In contrast a sensitive period has a more gradual onset and offset, during which time the brain becomes more sensitive to the right kinds of experiences, and then towards the end of the period it becomes less sensitive. Exposure to stimuli during this time affects the developing brain and may also increase plasticity. Of course puppies and kittens don”t have identical experiences, and perhaps different kinds of exposures will affect the brain in different ways, but work towards the same goal. Plasticity of the brain means that it may be possible to still develop in some ways if these exposures happen later than they should have, even if the development will never be quite the same.It is difficult to define the beginning and end of these periods, although research on neurological development is providing a lot more information.Early brain development is so important because it provides the scaffolding for further development later in life – something that also applies to human babies.
Humans have sensitive periods too
Sometimes people are surprised by the idea of a sensitive or critical period. It’s useful to know that children also have sensitive periods for development, during which important brain development occurs in response to the child’s environment.As mentioned above, these early experiences provide the scaffolding for future development. In fact you will often hear people use the analogy of building a wall – if some of those early experiences are missing, it’s like some bricks are missing from the first layers of the wall.Children’s early life experiences are very important. Babies need to have lots of positive experiences with adults, very little stress and good nutrition to help build a strong brain architecture. If they do, then by the time they start school they are in a better position to learn than children who have not had those experiences. Although some stresses (small and brief) are part of normal, healthy development, we now know that chronic stress in early childhood can be very damaging. If you’d like to know more, there is an excellent series of videos from the Center on the Developing Child at Harvard University. What do you think are the implications of these sensitive periods?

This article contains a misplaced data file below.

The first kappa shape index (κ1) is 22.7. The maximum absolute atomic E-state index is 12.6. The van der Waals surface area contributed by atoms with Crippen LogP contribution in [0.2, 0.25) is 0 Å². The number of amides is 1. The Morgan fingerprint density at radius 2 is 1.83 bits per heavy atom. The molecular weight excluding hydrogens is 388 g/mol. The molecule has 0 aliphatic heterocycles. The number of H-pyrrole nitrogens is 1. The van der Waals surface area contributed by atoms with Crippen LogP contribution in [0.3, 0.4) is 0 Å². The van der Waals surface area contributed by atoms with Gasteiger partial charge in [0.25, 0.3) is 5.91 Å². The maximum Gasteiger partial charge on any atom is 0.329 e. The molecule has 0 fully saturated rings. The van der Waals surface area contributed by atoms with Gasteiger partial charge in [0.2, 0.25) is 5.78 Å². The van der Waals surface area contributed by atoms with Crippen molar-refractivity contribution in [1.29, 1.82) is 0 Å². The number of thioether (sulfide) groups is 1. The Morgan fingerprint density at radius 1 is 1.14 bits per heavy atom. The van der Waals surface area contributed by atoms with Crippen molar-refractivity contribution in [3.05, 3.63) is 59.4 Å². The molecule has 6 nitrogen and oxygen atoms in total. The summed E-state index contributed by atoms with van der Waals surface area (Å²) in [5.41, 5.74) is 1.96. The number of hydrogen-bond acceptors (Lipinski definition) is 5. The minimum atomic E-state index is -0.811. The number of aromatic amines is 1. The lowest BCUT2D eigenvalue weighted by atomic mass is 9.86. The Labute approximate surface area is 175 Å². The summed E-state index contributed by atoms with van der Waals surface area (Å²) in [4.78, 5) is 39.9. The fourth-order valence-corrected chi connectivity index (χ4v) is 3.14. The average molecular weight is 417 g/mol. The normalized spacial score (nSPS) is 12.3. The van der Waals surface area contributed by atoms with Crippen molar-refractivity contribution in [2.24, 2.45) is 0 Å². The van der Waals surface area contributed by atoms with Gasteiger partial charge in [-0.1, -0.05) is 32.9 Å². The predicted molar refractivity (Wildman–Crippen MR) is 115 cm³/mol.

My book, Wag: The Science of Making Your Dog Happy
, with a foreword by Dr. Marty Becker, is full of tips on how to raise your puppy and care for them right through to the senior years.The books Dog Sense
and Cat Sense
by John Bradshaw are a great read and include chapters on the science of puppy and kitten development. You can read more about the research on socialization periods here, as well as lots of other interesting facts that will help you understand your dog or cat better.In The Inner Life of Cats
, Thomas McNamee talks to Eileen Karsh about her research on kitten development, and weaves the tale of his own cat in with his account of feline science.Culture Clash
by Jean Donaldson is a great introduction to what you need to know to train your dog. The Trainable Cat
by John Bradshaw and Sarah Ellis explains how to teach your cat the skills they need to be happy in our world.You might also enjoy The Boy Who Was Raised as a Dog
by Dr. Bruce Perry and Maia Szalavitz, which looks at how psychiatrists and psychologists can use what we know about early human development to help children who’ve been through trauma.If you’re looking for something academic, these two books cover the early development of dogs and cats (and many other topics besides):The Domestic Dog: Its Evolution, Behavior and Interactions with People
, edited by James Serpell.The Behaviour of the Domestic Cat
by John Bradshaw, Rachel Casey and Sarah Brown.